The male orangutan, named “Boncel” and estimated to be 30- to 40-years-old, was found in a plantation in the Indonesian portion of Borneo island with four other orangutans in early August, International Animal Rescue (IAR) said in a statement.
“We found five orangutans (in the area) and we managed to relocate four of them back into the wild, except this male orangutan that still remained in the plantation,” said Andiri Nurillah, a veterinarian working for the Indonesian arm of IAR.
The great ape was darted with a tranquilizer at the plantation in Ketapang, West Kalimantan province, before being put in a cage and taken by motor boat on a river to a safer area in the forest.
Boncel was in good condition when found, apart from a fractured finger and other minor injuries, said Nurillah, adding that his move had gone smoothly.
The release came soon after two other Bornean orangutans were rescued from captivity on Java island and sent to a rehabilitation center on Borneo to assess whether they can be released back into the wild.
Only around 100,000 Bornean orangutans are estimated to be left in the wild, according to the World Wildlife Fund, with the population crashing by more than 50 percent over the past 60 years.
The animals have suffered from illegal poaching, as well as destruction of habitat due to large-scale logging and replacement of forests with cash crops such as palm oil.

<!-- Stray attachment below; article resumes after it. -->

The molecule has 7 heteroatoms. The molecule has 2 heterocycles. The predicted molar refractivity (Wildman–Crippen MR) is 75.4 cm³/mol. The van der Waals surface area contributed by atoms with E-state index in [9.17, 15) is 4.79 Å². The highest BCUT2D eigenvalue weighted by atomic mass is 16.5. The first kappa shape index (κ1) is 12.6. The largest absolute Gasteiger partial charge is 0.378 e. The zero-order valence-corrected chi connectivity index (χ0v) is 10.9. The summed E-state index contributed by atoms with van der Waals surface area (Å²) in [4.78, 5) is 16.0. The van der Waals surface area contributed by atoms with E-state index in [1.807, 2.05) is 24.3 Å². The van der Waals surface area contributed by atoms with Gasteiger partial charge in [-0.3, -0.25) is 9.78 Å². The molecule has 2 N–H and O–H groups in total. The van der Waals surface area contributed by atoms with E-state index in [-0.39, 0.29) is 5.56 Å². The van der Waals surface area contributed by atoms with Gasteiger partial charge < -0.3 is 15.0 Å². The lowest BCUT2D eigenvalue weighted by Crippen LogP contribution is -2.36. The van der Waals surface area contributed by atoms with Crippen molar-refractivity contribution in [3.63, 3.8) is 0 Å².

“You were willing to coexist, but people were not,” wrote the North Shore Black Bear Society about the bear
A wild black bear was killed after becoming accustomed to humans in Canada.
Last Wednesday, the North Shore Black Bear Society reported on Facebook that a bear they’ve encountered on several occasions this summer — whom they affectionately named Huckleberry — was tranquilized and put down by local conservation officers for being too comfortable around humans.
The North Vancouver, British Columbia-based organization wrote that the bear had been lured and allowed to eat food left out by local residents, who wanted to capture the animal on camera.
“On July 31st you were eating berries at the edge of the forest. We headed out to make sure you were not being crowded or chased by dogs. By the time we reached you, you were being followed by residents who wanted a video of you eating organics from an unlocked cart,” read the post. “Due to the crowd of people, it wasn’t safe for us to move you on. When you finished eating, you calmly walked by and left our gaze. That was the last time we saw you.”
“Later that day you were tranquilized by the Conservation Officers and taken away to be killed,” they continued. “You were willing to coexist, but people were not.”
NSBBS added that Huckleberry “showed us every time we met that you were a good-natured bear, we are deeply sorry that we couldn’t save you.” The team added, “We’ll always have a place in our hearts for you, sweet boy.”
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NSBBS representatives recalled on Facebook that they first encountered Huckleberry on July 2. During this initial meeting, Huckleberry was quick to get out of the way of humans. Their next interaction would lead to the story behind the bear’s name.
“The next time we met, you were at the roadside eating berries. As we walked you back to the forest, you stood and sniffed a garbage can,” NSBBS shared. “We used a firm tone and told you to leave — you listened. As you walked away, you left a bright pink scat full of huckleberries! We were so proud of you for eating natural foods, despite all the tempting treats residents had left available to you. From that moment, we named you Huckleberry!”